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There's Something Going on in Alaska

Or not.

3:22 PM, Oct 28, 2010 • By JOHN MCCORMACK
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A new Hays Research poll of the Alaska Senate race showing Joe Miller in third place is getting a lot of attention, but there actually hasn't been a lot of movement in this particular poll. Miller is exactly where he was a week ago, according to Hays: 

"If the election for U.S. Senate were held today and the candidates were (ROTATE NAMES) Joe Miller, Scott McAdams, Frederick Haase, Tim Carter, Ted Gianoutsos, or another candidate you have to write in, for whom would you vote or are you undecided?"

10/18/10: Miller 23%, McAdams 25%, "Write-In" 32%

10/22/10: Miller 26%, McAdams 25%, Write-In 31%

10/26/10: Miller 23%, McAdams 29%, Write-In 34% 

Jim Geraghty is skeptical of Hays Research because the pollster flubbed its final 2008 poll. For some reason RealClearPolitics didn't even include the final Hays poll that year (Pollster.com identified the Hays 2008 survey as a Democratic poll). RCP hasn't included the new poll in its average of polls, which shows Miller leading Murkowski by 1 point. On the other hand, 2008 was a difficult year to poll, and Rasmussen's final poll also predicted that Republican Ted Stevens was 8 points down (DailyKos/Research2000 put Stevens down 22 points). I'm simply skeptical that a conservative Sarah Palin-backed candidate could get less than a third of the vote in Alaska.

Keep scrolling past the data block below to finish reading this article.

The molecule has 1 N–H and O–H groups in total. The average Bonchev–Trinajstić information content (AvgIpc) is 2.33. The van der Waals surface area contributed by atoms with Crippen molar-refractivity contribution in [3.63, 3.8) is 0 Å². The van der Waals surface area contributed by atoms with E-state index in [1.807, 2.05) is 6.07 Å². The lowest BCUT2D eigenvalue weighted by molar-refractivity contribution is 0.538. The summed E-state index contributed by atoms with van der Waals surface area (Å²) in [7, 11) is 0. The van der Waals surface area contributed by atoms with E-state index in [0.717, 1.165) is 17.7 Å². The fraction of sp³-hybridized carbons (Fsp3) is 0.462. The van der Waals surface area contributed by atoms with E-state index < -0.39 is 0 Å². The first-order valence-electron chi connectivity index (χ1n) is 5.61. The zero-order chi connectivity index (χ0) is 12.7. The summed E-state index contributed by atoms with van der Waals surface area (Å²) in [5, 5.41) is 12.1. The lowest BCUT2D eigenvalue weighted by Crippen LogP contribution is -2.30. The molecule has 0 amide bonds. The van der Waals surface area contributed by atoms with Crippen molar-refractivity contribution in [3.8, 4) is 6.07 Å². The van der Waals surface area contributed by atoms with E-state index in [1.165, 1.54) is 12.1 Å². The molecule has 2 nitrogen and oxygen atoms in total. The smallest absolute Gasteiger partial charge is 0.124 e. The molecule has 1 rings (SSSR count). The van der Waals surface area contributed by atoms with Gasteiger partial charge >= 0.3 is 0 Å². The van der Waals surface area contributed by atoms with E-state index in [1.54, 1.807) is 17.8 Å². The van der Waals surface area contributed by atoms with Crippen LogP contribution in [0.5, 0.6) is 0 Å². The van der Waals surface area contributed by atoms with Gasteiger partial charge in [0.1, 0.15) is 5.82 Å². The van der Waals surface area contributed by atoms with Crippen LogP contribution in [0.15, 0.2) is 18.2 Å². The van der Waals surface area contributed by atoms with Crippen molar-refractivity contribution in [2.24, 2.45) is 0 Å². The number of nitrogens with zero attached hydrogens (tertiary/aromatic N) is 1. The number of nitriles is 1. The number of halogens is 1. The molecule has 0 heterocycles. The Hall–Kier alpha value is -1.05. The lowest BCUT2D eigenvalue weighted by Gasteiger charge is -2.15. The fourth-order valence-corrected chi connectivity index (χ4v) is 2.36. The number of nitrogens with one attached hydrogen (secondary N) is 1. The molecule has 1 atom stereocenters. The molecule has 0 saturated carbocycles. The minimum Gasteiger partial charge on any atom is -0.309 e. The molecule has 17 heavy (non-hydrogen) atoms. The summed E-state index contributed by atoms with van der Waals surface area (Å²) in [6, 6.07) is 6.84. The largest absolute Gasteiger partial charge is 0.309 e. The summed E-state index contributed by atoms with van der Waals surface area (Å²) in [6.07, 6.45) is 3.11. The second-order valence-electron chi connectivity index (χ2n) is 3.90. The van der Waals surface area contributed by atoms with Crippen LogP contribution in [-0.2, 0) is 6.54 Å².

Miller has definitely had a rough week of press following the handcuffing of a blogger by his security team, and the revelation that he had once lied about misusing computers for political purposes at work--the actual charges were pretty silly: Miller voted in an online poll on four different computers at work. But the Alaska and national press hit him hard for lying about it.

Now, Miller's out with a jokey Halloween-themed ad saying "my opponent is not a witch" but she does have "scary" ideas. Not bad, but Miller needs to portray himself as both conservative and professional (he is a Bronze star winner, Yale Law grad, and judge after all). On a related note, Team Miller might want to read Spencer Abraham's "How to Ride the Wave" in THE WEEKLY STANDARD.

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